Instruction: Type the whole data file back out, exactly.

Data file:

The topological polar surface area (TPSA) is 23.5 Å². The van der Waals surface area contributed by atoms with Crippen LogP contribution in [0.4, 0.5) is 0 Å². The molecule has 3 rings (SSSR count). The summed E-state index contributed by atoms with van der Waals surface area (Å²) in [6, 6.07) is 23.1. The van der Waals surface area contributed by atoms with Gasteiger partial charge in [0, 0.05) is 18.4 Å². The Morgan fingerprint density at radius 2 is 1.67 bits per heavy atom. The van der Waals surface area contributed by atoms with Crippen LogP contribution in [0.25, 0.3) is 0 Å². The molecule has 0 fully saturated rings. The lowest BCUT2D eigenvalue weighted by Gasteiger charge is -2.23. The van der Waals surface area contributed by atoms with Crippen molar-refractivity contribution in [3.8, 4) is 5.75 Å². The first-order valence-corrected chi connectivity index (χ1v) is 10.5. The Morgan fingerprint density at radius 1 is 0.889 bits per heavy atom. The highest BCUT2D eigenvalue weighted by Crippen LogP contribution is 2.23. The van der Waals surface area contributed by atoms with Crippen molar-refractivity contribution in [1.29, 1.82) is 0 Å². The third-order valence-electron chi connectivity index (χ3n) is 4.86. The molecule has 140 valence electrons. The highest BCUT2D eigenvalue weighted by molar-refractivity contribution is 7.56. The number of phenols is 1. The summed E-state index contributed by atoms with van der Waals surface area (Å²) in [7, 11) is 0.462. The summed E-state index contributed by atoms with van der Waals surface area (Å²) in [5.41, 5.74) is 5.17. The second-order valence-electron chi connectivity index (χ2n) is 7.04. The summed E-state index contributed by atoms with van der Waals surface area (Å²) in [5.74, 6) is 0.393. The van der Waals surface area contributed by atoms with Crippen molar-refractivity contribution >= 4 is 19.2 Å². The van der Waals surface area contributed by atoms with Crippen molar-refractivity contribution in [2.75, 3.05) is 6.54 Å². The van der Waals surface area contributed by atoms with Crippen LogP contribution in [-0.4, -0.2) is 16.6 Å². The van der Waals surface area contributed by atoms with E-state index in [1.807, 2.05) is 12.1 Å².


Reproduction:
The topological polar surface area (TPSA) is 23.5 Å². The van der Waals surface area contributed by atoms with Crippen LogP contribution in [0.4, 0.5) is 0 Å². The molecule has 3 rings (SSSR count). The summed E-state index contributed by atoms with van der Waals surface area (Å²) in [6, 6.07) is 23.1. The van der Waals surface area contributed by atoms with Gasteiger partial charge in [0, 0.05) is 18.4 Å². The Morgan fingerprint density at radius 2 is 1.67 bits per heavy atom. The van der Waals surface area contributed by atoms with Crippen LogP contribution in [0.25, 0.3) is 0 Å². The molecule has 0 fully saturated rings. The lowest BCUT2D eigenvalue weighted by Gasteiger charge is -2.23. The van der Waals surface area contributed by atoms with Crippen molar-refractivity contribution in [3.8, 4) is 5.75 Å². The first-order valence-corrected chi connectivity index (χ1v) is 10.5. The Morgan fingerprint density at radius 1 is 0.889 bits per heavy atom. The highest BCUT2D eigenvalue weighted by Crippen LogP contribution is 2.23. The van der Waals surface area contributed by atoms with Crippen molar-refractivity contribution in [1.29, 1.82) is 0 Å². The third-order valence-electron chi connectivity index (χ3n) is 4.86. The molecule has 140 valence electrons. The highest BCUT2D eigenvalue weighted by molar-refractivity contribution is 7.56. The number of phenols is 1. The summed E-state index contributed by atoms with van der Waals surface area (Å²) in [7, 11) is 0.462. The summed E-state index contributed by atoms with van der Waals surface area (Å²) in [5.41, 5.74) is 5.17. The second-order valence-electron chi connectivity index (χ2n) is 7.04. The summed E-state index contributed by atoms with van der Waals surface area (Å²) in [5.74, 6) is 0.393. The van der Waals surface area contributed by atoms with Crippen molar-refractivity contribution >= 4 is 19.2 Å². The van der Waals surface area contributed by atoms with Crippen molar-refractivity contribution in [2.75, 3.05) is 6.54 Å². The van der Waals surface area contributed by atoms with Crippen LogP contribution in [-0.4, -0.2) is 16.6 Å². The van der Waals surface area contributed by atoms with E-state index in [1.807, 2.05) is 12.1 Å².